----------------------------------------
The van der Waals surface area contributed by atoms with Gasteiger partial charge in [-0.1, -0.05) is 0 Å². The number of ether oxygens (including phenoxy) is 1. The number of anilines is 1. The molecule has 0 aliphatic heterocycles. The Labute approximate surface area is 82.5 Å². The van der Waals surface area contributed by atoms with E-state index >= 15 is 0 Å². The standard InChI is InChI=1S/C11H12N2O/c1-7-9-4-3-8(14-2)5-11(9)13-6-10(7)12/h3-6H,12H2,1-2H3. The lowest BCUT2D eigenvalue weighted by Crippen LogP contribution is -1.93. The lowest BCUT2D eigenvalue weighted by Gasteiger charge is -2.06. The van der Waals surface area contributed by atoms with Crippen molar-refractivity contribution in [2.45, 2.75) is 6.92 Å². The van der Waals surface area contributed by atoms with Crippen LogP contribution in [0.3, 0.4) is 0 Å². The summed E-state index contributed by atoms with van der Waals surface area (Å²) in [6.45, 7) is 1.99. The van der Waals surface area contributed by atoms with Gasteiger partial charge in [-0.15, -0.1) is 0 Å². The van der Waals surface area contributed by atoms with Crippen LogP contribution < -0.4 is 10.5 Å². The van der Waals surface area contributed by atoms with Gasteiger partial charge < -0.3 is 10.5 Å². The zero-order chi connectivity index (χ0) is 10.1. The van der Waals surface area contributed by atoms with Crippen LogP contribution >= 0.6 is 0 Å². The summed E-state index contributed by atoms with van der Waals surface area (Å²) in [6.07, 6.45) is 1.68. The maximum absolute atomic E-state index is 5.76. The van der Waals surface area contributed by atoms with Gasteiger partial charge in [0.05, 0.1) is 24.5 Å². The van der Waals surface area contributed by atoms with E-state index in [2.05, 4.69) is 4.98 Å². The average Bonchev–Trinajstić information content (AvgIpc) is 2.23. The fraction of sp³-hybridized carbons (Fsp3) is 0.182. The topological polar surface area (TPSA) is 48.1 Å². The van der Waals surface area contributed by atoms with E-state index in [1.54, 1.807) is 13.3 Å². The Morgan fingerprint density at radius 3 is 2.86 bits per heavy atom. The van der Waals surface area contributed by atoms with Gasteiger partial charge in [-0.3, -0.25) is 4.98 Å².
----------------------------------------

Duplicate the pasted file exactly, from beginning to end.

The van der Waals surface area contributed by atoms with Gasteiger partial charge in [-0.1, -0.05) is 0 Å². The number of ether oxygens (including phenoxy) is 1. The number of anilines is 1. The molecule has 0 aliphatic heterocycles. The Labute approximate surface area is 82.5 Å². The van der Waals surface area contributed by atoms with E-state index >= 15 is 0 Å². The standard InChI is InChI=1S/C11H12N2O/c1-7-9-4-3-8(14-2)5-11(9)13-6-10(7)12/h3-6H,12H2,1-2H3. The lowest BCUT2D eigenvalue weighted by Crippen LogP contribution is -1.93. The lowest BCUT2D eigenvalue weighted by Gasteiger charge is -2.06. The van der Waals surface area contributed by atoms with Crippen molar-refractivity contribution in [2.45, 2.75) is 6.92 Å². The van der Waals surface area contributed by atoms with Crippen LogP contribution in [0.3, 0.4) is 0 Å². The summed E-state index contributed by atoms with van der Waals surface area (Å²) in [6.45, 7) is 1.99. The van der Waals surface area contributed by atoms with Gasteiger partial charge in [-0.15, -0.1) is 0 Å². The van der Waals surface area contributed by atoms with Crippen LogP contribution < -0.4 is 10.5 Å². The van der Waals surface area contributed by atoms with Gasteiger partial charge < -0.3 is 10.5 Å². The zero-order chi connectivity index (χ0) is 10.1. The van der Waals surface area contributed by atoms with Crippen LogP contribution >= 0.6 is 0 Å². The summed E-state index contributed by atoms with van der Waals surface area (Å²) in [6.07, 6.45) is 1.68. The maximum absolute atomic E-state index is 5.76. The van der Waals surface area contributed by atoms with Gasteiger partial charge in [0.05, 0.1) is 24.5 Å². The van der Waals surface area contributed by atoms with E-state index in [2.05, 4.69) is 4.98 Å². The average Bonchev–Trinajstić information content (AvgIpc) is 2.23. The fraction of sp³-hybridized carbons (Fsp3) is 0.182. The topological polar surface area (TPSA) is 48.1 Å². The van der Waals surface area contributed by atoms with E-state index in [1.54, 1.807) is 13.3 Å². The Morgan fingerprint density at radius 3 is 2.86 bits per heavy atom. The van der Waals surface area contributed by atoms with Gasteiger partial charge in [-0.3, -0.25) is 4.98 Å².